Thank you, Judith Skinner!

This used to be a very tedious process, mixing lump after lump of one color with another, until you had a series of lumps that shaded from one color to another. This way is very easy, once you've tried it


Start with roughly triangular sheets of clay. I want the deepest shade to be untinted with white, so I have left a strip of the pink along this left edge into which the white triangle doesn't intrude. Can you see how this color will remain strong?
I'm folding the edge farthest from me down to the edge closest to me, matching up the edges. If I look at the left end, the edges are pink, if I look at the right end, the edges are white.
I'll lightly crease the fold and make sure that the fold is the first part into the pasta machine.



Just keep folding from top to bottom... don't throw a side - to - side fold in there, or what you get won't be a blended sheet.
What's going on on the outside is interesting, but it isn't a smooth blend yet. You can fold this ruffly look to the inside, or exploit it and use it as it is... it's kind of pretty.


Just keep folding from top to bottom, and putting the fold first into the machine. You can see the colors start blending after four or five folds. When you get the shading that you want, fold it in half, again, but put it into the machine lengthwise to form a "belt" of color.

This long belt can be thinned with a lower setting on the pasta machine. You can roll it up, jellyroll-style from whichever end you wish. You can cut it into equal widths and stack the pieces, or you can accordion fold the strip to make a blend.

Mike Buesseler's got another way to do blends on his site...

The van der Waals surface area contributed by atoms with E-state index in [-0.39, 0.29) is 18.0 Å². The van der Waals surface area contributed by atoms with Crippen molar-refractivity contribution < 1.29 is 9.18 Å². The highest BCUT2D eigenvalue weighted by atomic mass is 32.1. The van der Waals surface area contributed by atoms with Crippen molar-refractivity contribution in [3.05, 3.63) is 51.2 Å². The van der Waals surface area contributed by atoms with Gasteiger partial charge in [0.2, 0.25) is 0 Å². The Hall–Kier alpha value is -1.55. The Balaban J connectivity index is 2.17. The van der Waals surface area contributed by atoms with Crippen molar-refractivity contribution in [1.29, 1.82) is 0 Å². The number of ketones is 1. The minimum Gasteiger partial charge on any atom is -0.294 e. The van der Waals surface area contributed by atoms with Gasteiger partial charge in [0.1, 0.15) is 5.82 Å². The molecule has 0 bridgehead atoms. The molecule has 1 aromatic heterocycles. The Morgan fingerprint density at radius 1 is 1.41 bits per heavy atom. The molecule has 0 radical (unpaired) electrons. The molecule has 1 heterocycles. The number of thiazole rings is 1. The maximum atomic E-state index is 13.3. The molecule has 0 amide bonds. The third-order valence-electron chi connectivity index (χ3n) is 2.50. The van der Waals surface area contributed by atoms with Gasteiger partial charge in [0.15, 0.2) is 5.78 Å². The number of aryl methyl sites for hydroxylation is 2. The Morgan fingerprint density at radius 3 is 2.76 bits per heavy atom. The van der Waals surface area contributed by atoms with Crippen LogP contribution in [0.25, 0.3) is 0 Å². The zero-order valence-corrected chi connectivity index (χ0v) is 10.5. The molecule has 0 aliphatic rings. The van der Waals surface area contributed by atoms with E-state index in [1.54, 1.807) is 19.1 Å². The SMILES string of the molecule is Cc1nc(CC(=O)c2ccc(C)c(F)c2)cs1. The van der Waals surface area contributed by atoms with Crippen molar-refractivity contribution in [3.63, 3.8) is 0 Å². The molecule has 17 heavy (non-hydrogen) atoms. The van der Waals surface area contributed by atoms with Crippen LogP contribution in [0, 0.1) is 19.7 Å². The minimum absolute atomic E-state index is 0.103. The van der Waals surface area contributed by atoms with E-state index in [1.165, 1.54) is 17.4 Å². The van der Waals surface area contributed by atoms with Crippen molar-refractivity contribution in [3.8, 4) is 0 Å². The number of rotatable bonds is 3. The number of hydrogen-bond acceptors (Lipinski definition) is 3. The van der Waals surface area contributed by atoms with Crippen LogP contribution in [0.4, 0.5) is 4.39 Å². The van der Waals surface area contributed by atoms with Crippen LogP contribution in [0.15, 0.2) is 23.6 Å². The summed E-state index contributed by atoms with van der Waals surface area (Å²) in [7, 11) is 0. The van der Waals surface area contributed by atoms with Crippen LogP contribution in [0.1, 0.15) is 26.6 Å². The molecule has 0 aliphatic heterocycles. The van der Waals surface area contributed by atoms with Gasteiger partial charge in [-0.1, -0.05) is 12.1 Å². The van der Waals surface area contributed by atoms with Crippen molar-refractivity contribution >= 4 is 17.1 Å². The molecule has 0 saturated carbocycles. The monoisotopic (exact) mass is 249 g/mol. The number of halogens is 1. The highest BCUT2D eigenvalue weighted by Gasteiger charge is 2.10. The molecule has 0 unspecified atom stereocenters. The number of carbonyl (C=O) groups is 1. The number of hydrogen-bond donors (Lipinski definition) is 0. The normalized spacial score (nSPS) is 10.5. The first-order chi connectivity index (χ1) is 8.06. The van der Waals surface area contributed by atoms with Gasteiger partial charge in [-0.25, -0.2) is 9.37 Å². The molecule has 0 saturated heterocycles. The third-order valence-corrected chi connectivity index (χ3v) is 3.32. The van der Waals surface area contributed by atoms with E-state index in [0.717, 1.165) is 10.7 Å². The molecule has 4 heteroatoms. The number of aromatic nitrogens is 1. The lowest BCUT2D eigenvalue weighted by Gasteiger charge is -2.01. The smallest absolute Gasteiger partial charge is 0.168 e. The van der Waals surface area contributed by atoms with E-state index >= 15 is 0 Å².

keeping the blends narrow can be important to what you're trying to do.

Printable template for one way to cut clay for a Skinner Blend here.






This is one way to lay out colors for a rainbow. The template shows another way.
Printable rainbow template here.


The idea is still the same though, fold from top to bottom, and feed the fold first into the pasta machine, every time.




This goes through some really ugly stages. *g* One thing I've found that helps is to use the more translucent colors, like many of the Fimo Soft line. The colors are "truer" than the ones you get from the clays that are densely opaque.




The number of things that you can do with simple and complex blends is endless. This was my first rainbow project.



This is a simple rainbow covered mache box with a "lava lamp" effect.



The bright rainbow sheet on the bottom of the stack consists of six Fimo Soft colors. They are rather translucent in nature, and I've found that they do a good job of tinting the colorless translucents and some of the pearls.

I cut one thin strip from the rainbow blended sheet (about 3/8" wide) and added it to a sheet of translucent clay and another little strip to a sheet of pearl.

20 trips through the pasta machine later......
Trans/pearl rainbows

Spring colors I'm not even an "egger," but these really bring spring and Easter eggs to mind. I'll bet you could at least double the amount of rainbow that I added without affecting the translucency very much, and get some really jazzy canes to cover votives with. Trans/pearl rainbows Here's a needle tool and some pens that I covered with the pearl and with a stronger mix of translucent colors...
still very "clear."




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Elizabeth Campbell 1999 - 2004